India 2017/18 | volunteer service

1. When and where were you abroad?

I was in India in 2017/18 through the “weltwärts” program.

2. When you applied, did you know that you were bisexual, transsexual or homosexual?

It was clear to me relatively long before I applied that I identified as homosexual.

3. Was your sexual orientation or sexual identity an issue for you during your stay?

Definitely, but in different ways. In India in general, homosexuality, even more than the topic of sexuality itself, is taboo in large parts of society. For example, homosexual couples B. neither recognized nor allowed to adopt; they are also denied the highly respected service in the army. There are no anti-discrimination laws in India, but there is Section 377 in the Penal Code, which criminalizes same-sex sexual activity from ten years to life imprisonment. [Note: The law dates back to British colonial times and was ruled unconstitutional by India's Supreme Court in 2018.] However, the paragraph is used more as a means of pressure and reprisals against homosexuals than to condemn them. Even if in liberal areas (e.g. the big cities, or even parts of Bollywood) discussions are slowly emerging as to how far homosexuality could not also have a place in Indian society, even before the voluntary service I was confronted with the fact that I could be considered "illegal". With these thoughts in the back of my mind, it was a challenge for me to go into every situation with an open mind and not let it negatively influence me.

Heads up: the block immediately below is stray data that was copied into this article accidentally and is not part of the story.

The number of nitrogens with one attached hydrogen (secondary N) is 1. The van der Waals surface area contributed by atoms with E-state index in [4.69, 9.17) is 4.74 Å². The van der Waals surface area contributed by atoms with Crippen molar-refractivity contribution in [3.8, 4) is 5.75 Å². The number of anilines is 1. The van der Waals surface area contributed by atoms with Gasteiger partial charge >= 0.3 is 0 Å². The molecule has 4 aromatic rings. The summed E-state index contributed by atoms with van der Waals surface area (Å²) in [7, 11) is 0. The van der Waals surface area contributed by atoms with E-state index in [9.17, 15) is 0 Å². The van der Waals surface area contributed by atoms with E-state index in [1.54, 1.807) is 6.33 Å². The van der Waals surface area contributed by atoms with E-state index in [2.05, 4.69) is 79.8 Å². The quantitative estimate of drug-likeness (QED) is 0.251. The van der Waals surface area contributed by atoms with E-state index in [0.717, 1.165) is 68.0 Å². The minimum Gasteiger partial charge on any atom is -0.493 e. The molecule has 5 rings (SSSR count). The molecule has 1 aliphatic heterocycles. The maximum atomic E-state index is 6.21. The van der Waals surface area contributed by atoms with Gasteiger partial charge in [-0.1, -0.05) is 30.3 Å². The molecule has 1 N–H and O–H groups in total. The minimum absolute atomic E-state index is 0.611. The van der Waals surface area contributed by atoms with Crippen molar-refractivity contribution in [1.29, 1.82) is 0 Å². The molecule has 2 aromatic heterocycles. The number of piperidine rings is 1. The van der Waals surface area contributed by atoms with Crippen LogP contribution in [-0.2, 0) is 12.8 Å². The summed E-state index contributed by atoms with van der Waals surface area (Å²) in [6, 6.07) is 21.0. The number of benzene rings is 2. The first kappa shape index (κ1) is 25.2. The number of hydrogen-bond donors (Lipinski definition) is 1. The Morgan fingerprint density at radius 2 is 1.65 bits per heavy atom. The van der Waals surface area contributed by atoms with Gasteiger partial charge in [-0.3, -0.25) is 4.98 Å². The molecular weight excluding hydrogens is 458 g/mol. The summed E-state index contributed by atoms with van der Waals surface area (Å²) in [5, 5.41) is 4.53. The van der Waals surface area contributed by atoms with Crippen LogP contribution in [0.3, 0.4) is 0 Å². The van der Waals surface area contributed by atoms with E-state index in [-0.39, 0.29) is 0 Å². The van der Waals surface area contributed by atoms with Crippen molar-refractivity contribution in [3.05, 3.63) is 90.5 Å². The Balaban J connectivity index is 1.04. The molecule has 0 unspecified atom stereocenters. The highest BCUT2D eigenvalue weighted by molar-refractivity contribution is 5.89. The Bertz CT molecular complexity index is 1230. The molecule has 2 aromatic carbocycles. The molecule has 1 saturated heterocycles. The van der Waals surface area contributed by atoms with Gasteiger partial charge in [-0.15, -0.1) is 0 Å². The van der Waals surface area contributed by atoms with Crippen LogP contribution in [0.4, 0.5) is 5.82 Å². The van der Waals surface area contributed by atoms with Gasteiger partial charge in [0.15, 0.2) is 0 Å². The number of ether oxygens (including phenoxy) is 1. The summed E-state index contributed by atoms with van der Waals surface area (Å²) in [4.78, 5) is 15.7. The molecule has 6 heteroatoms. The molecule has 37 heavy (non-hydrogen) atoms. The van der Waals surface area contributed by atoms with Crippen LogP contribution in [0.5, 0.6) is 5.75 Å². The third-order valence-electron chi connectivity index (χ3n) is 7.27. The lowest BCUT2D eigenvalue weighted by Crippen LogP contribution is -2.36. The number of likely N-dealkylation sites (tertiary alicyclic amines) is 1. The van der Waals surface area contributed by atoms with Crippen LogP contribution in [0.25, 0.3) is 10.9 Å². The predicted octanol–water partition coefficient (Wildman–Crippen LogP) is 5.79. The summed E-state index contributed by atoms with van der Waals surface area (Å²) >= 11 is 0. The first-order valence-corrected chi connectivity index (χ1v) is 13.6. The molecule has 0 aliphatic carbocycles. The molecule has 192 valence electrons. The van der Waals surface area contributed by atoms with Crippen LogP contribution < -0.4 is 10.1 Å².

In everyday life, homosexuality is mostly conspicuous by its absence. Because the concept is so taboo here, z. B. no one thinks it's "weird" when two boys or girls walking around in public holding hands, cuddling, etc., as is normal around here; That's perfectly fine, but neither gay nor lesbian. Open homophobia is also rather rare in everyday life, but the methods and arguments with which those affected are suppressed are just as perfidious.